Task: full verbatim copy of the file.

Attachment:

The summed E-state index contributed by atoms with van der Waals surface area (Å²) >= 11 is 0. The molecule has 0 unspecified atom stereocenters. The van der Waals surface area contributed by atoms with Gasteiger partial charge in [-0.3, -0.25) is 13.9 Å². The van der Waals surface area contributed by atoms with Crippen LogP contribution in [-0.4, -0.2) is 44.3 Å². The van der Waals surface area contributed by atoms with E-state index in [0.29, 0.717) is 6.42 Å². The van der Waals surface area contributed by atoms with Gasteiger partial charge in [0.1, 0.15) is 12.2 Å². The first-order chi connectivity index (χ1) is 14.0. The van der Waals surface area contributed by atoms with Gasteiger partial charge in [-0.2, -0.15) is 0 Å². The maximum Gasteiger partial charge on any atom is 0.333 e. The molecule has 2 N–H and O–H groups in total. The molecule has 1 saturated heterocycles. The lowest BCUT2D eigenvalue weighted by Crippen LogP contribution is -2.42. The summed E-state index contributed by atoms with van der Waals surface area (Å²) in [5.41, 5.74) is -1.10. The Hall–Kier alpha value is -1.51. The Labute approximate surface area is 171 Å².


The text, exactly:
The summed E-state index contributed by atoms with van der Waals surface area (Å²) >= 11 is 0. The molecule has 0 unspecified atom stereocenters. The van der Waals surface area contributed by atoms with Gasteiger partial charge in [-0.3, -0.25) is 13.9 Å². The van der Waals surface area contributed by atoms with Crippen LogP contribution in [-0.4, -0.2) is 44.3 Å². The van der Waals surface area contributed by atoms with E-state index in [0.29, 0.717) is 6.42 Å². The van der Waals surface area contributed by atoms with Gasteiger partial charge in [0.1, 0.15) is 12.2 Å². The first-order chi connectivity index (χ1) is 14.0. The van der Waals surface area contributed by atoms with Gasteiger partial charge in [-0.2, -0.15) is 0 Å². The maximum Gasteiger partial charge on any atom is 0.333 e. The molecule has 2 N–H and O–H groups in total. The molecule has 1 saturated heterocycles. The lowest BCUT2D eigenvalue weighted by Crippen LogP contribution is -2.42. The summed E-state index contributed by atoms with van der Waals surface area (Å²) in [5.41, 5.74) is -1.10. The Hall–Kier alpha value is -1.51. The Labute approximate surface area is 171 Å².